Wednesday, May 28, 2014

Disease Profile: Viral Rose Rosette Disease (RRD)

'Knockout roses' can be susceptible to the viral
rose rosette disease (RRD).
Symptoms can include excessive thorniness
and permanently red growth.
Our neighbors to the north, the Virginia Extension Office, have researched the deadly rose disease, rose rosette disease (RRD), and it is worth the read to learn how protect your prized cultivars and even your 'Knockouts'!
Rose Rosette Disease

By Chuan Hong, Extension Plant Pathologist, Hampton Roads Agricultural Research and Extension Center
Mary Ann Hansen, Extension Plant Pathologist, Plant Pathology, Physiology, and Weed Science, Virginia Tech
Eric Day, Extension Entomologist, Virginia Tech

Rose rosette disease (RRD), a disease believed to be caused by the recently identified Rose rosette virus, has been spreading through much of the wild rose population of the Midwestern, Southern, and Eastern United States for years. It has been confirmed in cultivated roses in Virginia and other states. RRD is of great concern to the nursery industry and to many home gardeners because it is known to be lethal to the wild multiflora rose (Rosa multiflora), and it is potentially lethal to many ornamental rose species and cultivars. It has long been known that the eriophyid mite, Phyllocoptes fructiphilus, spreads the disease, but the likely viral pathogen was only recently identified.

Symptoms of RRD are highly variable, depending on the species or cultivar of rose affected. This variability can complicate diagnosis. Some of the more recognizable symptoms include rapid elongation of new shoots, followed by development of witches’ brooms or clustering of small branches. Leaves in the witches’ broom are small, distorted, and may have a conspicuous red pigmentation, although red pigmentation is not a consistent symptom. Canes on some species or cultivars develop excessive growth of unusually soft and pliable red or green thorns that may stiffen later. When this symptom is present, it is diagnostic for RRD.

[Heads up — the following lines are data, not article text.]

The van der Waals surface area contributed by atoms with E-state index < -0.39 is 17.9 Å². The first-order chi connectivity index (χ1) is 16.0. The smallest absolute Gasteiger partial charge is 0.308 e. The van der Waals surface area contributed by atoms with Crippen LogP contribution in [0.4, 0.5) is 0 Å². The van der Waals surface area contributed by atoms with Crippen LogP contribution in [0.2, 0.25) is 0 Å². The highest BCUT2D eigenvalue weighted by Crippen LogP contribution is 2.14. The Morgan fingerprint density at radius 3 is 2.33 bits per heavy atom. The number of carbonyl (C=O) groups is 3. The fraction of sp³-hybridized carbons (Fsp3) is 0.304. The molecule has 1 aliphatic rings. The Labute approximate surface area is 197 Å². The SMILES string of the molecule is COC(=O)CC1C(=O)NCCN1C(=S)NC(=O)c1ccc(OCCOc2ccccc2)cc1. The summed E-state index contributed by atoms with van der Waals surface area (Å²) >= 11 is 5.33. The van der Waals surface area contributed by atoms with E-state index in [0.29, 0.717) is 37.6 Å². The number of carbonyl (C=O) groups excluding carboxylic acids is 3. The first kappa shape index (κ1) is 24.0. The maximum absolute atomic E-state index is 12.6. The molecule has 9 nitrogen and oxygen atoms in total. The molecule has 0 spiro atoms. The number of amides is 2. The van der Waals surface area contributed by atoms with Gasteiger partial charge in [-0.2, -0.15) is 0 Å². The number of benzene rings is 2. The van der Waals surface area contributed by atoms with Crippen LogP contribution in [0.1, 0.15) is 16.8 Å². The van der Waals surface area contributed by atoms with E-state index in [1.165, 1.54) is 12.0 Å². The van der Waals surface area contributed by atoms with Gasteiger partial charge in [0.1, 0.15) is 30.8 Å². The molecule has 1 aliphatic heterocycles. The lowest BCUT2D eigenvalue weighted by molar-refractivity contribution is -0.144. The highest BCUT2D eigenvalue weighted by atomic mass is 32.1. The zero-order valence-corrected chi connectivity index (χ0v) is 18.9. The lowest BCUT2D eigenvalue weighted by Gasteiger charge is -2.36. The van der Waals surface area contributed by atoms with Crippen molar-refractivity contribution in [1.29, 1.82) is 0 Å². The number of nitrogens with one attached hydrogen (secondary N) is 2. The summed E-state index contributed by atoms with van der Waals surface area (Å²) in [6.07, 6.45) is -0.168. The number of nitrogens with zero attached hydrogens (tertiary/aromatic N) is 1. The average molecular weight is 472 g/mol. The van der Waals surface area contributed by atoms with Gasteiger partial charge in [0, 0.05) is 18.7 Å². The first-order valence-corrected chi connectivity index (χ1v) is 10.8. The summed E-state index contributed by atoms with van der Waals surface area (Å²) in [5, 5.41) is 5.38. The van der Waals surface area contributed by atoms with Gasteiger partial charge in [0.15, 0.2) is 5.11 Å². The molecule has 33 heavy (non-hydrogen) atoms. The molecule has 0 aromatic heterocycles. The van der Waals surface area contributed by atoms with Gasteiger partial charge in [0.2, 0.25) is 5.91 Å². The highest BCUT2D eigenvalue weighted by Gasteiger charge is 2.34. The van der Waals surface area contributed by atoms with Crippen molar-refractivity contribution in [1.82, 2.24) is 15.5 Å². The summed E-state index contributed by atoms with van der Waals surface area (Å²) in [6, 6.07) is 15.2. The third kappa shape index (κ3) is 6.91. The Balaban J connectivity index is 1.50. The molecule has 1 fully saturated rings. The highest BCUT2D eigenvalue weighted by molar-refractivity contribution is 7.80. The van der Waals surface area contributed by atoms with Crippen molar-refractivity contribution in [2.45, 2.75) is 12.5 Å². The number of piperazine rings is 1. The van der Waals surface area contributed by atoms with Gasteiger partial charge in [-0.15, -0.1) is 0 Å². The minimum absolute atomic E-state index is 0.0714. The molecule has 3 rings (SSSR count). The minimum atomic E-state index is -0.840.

Symptomatic canes may also be noticeably thicker than the parent cane from which they emerged, or they may grow in a spiral pattern. Flowers may be distorted with fewer petals than normal, and flower color may be abnormal. For example, flowers that are normally a solid color may be mottled. Buds may abort, be deformed, or be converted to leaf-like tissue. Infected rose plants often die within one to two years.